In trying to avoid it, Jerry stumbled over a wombat, a creature about as big as a badger, and considered good eating by the natives. The cry of terror which he uttered scared them both away, but he began to repent him of his adventurous expedition.

Winding his way to the right, he came to an open space of green grass clear of brush and stones, and to his inexpressible delight beheld a living specimen of the animal whose likeness he had often gazed on in books with wonder and admiration,—a real, live kangaroo!

It happened that on this occasion he had fallen in with a male of the largest species, known popularly in the colony as a “Boomah.” The animal stood nearly six feet high on his haunches, and was feeding with much relish on the young sweet grass. As it hopped leisurely and lazily to a fresh place, Jerry had the opportunity of admiring

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the length and thickness of its immense tail which protruded in a straight line from behind, forming a triangle with its two legs, and affording a firm support to its body as it sat upright.

Struck with the size and beauty of the creature, the enterprising Jerry was seized with an irresistible desire to appropriate the magnificent piece of venison to himself; and having read that the kangaroo is a timorous beast, he thought he should have no difficulty in becoming master of its person, if he could only get close enough to the animal to give it a knock on the head. Had he been near enough to observe the principal claw on the kangaroo's hind legs, about five inches long, as hard as an iron spike and tolerably sharp at the point, he might have paused in his valorous design; but as this weapon of offence and defence was unknown to him, he had no idea that there could be any danger in a personal encounter with a kangaroo.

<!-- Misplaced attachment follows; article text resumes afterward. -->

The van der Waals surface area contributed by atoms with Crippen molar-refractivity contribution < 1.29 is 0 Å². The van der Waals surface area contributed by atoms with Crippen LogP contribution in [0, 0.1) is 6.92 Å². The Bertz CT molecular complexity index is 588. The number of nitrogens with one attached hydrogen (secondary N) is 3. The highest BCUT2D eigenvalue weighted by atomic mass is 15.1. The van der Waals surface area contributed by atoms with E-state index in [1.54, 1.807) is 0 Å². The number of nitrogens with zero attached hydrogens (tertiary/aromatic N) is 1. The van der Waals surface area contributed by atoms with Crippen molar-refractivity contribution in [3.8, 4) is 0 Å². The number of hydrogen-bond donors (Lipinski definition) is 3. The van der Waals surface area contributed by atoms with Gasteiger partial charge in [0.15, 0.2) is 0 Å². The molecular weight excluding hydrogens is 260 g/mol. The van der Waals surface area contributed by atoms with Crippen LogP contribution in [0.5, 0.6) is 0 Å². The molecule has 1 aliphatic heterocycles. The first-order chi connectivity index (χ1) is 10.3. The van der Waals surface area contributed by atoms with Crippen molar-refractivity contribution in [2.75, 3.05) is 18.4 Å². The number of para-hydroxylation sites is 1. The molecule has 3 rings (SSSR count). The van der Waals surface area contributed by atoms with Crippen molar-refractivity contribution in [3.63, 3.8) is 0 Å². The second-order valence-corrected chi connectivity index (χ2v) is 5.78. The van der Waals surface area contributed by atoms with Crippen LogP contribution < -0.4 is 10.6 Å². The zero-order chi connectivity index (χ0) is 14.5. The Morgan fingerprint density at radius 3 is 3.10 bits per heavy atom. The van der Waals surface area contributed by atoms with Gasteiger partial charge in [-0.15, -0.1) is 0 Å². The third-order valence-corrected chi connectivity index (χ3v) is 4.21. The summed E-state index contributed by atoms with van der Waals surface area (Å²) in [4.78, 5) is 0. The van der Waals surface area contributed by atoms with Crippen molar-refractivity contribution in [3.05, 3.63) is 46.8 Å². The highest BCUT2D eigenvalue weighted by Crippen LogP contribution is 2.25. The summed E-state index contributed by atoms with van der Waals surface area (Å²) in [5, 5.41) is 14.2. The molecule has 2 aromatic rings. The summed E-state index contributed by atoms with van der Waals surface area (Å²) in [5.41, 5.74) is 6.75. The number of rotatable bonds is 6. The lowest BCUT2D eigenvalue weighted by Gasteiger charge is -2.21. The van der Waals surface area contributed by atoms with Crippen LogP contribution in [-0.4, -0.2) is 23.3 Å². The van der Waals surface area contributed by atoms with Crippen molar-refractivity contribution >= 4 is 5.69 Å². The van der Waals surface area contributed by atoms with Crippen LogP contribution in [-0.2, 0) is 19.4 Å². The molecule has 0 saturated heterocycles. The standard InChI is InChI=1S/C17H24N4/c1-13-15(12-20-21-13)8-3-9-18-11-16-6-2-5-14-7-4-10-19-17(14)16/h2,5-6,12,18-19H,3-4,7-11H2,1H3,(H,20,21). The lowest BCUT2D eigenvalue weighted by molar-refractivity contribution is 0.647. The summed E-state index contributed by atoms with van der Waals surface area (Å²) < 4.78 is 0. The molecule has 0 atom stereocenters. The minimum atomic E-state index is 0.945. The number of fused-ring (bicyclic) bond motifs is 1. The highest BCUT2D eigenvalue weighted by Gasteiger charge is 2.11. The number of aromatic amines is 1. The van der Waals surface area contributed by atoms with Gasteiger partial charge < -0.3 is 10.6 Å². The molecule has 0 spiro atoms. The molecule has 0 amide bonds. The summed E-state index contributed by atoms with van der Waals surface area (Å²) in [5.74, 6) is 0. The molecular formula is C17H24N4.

Armed with a stout stick, therefore, he advanced, slowly and cautiously, endeavouring to reach the animal from behind in order not to give it the

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alarm, and calculating that one smart blow on the head would stun the creature, so as to render it an easy prey. In this way he approached within ten yards of the boomah, when suddenly raising its head from the grass the creature turned round and sat up on its haunches, gazing on Jerry as it seemed with not less curiosity than Jerry gazed on the kangaroo.

Whether it was that it mistook the adventurous cockney for one of its own species, or that it was desirous on its own part to investigate the new specimen in natural history which Jerry's person presented, the creature was apparently desirous to make acquaintance with the strange animal, and making a little hop it alighted close to its new friend.